JOURNAL ARTICLE

Salicylate-induced pulmonary edema: clinical characteristics in children

C J Fisher, T E Albertson, G E Foulke
American Journal of Emergency Medicine 1985, 3 (1): 33-7
3970751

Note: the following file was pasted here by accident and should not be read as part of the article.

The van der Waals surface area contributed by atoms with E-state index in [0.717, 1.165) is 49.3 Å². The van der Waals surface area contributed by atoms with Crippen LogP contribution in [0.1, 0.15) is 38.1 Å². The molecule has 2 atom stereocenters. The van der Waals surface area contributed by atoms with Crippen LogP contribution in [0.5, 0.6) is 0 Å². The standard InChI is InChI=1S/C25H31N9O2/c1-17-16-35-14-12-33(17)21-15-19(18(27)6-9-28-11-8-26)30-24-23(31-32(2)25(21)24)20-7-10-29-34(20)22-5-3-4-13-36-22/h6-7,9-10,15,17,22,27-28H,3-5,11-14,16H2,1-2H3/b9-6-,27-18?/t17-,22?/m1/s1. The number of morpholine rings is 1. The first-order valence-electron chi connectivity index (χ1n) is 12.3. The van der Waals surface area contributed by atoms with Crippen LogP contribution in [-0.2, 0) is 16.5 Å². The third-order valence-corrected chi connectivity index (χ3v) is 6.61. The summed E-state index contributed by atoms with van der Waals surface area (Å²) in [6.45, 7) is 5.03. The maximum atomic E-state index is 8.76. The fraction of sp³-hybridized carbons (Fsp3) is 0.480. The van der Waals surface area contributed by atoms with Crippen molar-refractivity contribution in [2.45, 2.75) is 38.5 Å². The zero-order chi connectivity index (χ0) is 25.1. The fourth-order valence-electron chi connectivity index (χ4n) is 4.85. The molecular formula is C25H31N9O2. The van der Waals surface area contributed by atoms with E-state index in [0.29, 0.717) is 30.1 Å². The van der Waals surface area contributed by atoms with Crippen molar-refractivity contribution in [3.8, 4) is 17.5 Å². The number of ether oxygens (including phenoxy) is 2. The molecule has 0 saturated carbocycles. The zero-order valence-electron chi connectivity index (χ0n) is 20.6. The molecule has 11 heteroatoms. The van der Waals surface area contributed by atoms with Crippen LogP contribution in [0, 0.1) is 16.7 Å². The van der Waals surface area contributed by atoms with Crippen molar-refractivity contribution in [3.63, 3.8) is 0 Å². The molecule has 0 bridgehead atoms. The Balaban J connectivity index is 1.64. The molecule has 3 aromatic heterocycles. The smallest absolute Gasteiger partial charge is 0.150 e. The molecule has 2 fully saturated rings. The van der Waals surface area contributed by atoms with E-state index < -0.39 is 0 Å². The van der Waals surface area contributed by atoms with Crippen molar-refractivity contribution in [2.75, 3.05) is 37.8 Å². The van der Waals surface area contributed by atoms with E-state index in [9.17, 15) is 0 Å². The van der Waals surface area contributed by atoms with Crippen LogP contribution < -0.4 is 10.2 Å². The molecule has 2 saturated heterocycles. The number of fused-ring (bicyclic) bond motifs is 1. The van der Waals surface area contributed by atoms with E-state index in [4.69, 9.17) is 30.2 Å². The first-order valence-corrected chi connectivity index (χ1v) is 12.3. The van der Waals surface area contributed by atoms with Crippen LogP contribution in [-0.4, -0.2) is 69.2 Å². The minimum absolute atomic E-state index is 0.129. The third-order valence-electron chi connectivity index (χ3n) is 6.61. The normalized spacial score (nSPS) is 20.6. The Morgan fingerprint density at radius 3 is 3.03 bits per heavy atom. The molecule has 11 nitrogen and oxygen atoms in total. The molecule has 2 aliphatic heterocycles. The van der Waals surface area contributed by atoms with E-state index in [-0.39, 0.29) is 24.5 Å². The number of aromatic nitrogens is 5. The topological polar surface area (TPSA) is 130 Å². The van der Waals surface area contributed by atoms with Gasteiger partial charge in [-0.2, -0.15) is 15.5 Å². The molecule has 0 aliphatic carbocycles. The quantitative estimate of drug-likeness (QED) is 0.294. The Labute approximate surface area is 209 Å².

A five-year retrospective study of pediatric salicylate intoxications (serum level greater than 300 micrograms/ml) revealed that 2/20 patients developed salicylate induced pulmonary edema. These patients had significantly higher initial anion gaps (P less than 0.02) and serum salicylate determinations (P less than 0.001) and tended to be younger with lower initial serum potassium and arterial carbon dioxide measurements. Both patients in the salicylate-induced pulmonary edema group died, whereas none in the non-pulmonary edema group died. Unlike other reports, these data suggest that pulmonary edema is not rare in severe pediatric salicylate ingestion and correlates with high serum salicylate levels and anion gaps. Early, aggressive detoxification, supportive therapy, and hemodynamic monitoring would appear to be indicated in these patients.

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